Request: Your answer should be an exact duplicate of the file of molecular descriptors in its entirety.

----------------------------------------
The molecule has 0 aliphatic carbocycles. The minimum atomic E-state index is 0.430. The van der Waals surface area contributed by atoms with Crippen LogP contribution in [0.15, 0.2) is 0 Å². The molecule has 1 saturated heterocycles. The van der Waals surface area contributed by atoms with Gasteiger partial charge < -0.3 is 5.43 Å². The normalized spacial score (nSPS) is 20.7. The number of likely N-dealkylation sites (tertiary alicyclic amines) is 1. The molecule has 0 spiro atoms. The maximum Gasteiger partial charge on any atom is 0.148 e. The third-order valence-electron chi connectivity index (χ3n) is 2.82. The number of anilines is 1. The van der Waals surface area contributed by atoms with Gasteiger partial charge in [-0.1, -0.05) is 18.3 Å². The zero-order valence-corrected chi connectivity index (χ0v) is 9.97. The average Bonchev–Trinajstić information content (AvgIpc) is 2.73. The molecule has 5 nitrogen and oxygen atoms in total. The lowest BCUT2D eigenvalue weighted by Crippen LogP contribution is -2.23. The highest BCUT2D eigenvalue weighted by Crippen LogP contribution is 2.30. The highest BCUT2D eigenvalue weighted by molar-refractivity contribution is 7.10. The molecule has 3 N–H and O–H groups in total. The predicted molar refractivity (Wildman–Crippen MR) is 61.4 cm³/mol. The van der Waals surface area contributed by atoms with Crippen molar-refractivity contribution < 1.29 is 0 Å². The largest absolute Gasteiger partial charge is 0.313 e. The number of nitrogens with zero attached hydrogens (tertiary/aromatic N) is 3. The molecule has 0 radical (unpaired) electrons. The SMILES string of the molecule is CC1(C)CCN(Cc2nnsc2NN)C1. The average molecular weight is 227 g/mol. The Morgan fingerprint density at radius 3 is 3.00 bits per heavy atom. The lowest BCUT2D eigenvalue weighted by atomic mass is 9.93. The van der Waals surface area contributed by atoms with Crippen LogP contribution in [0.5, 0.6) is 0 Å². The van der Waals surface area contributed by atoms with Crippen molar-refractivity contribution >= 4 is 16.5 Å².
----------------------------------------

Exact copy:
The molecule has 0 aliphatic carbocycles. The minimum atomic E-state index is 0.430. The van der Waals surface area contributed by atoms with Crippen LogP contribution in [0.15, 0.2) is 0 Å². The molecule has 1 saturated heterocycles. The van der Waals surface area contributed by atoms with Gasteiger partial charge < -0.3 is 5.43 Å². The normalized spacial score (nSPS) is 20.7. The number of likely N-dealkylation sites (tertiary alicyclic amines) is 1. The molecule has 0 spiro atoms. The maximum Gasteiger partial charge on any atom is 0.148 e. The third-order valence-electron chi connectivity index (χ3n) is 2.82. The number of anilines is 1. The van der Waals surface area contributed by atoms with Gasteiger partial charge in [-0.1, -0.05) is 18.3 Å². The zero-order valence-corrected chi connectivity index (χ0v) is 9.97. The average Bonchev–Trinajstić information content (AvgIpc) is 2.73. The molecule has 5 nitrogen and oxygen atoms in total. The lowest BCUT2D eigenvalue weighted by Crippen LogP contribution is -2.23. The highest BCUT2D eigenvalue weighted by Crippen LogP contribution is 2.30. The highest BCUT2D eigenvalue weighted by molar-refractivity contribution is 7.10. The molecule has 3 N–H and O–H groups in total. The predicted molar refractivity (Wildman–Crippen MR) is 61.4 cm³/mol. The van der Waals surface area contributed by atoms with Crippen molar-refractivity contribution < 1.29 is 0 Å². The largest absolute Gasteiger partial charge is 0.313 e. The number of nitrogens with zero attached hydrogens (tertiary/aromatic N) is 3. The molecule has 0 radical (unpaired) electrons. The SMILES string of the molecule is CC1(C)CCN(Cc2nnsc2NN)C1. The average molecular weight is 227 g/mol. The Morgan fingerprint density at radius 3 is 3.00 bits per heavy atom. The lowest BCUT2D eigenvalue weighted by atomic mass is 9.93. The van der Waals surface area contributed by atoms with Crippen LogP contribution in [0.5, 0.6) is 0 Å². The van der Waals surface area contributed by atoms with Crippen molar-refractivity contribution >= 4 is 16.5 Å².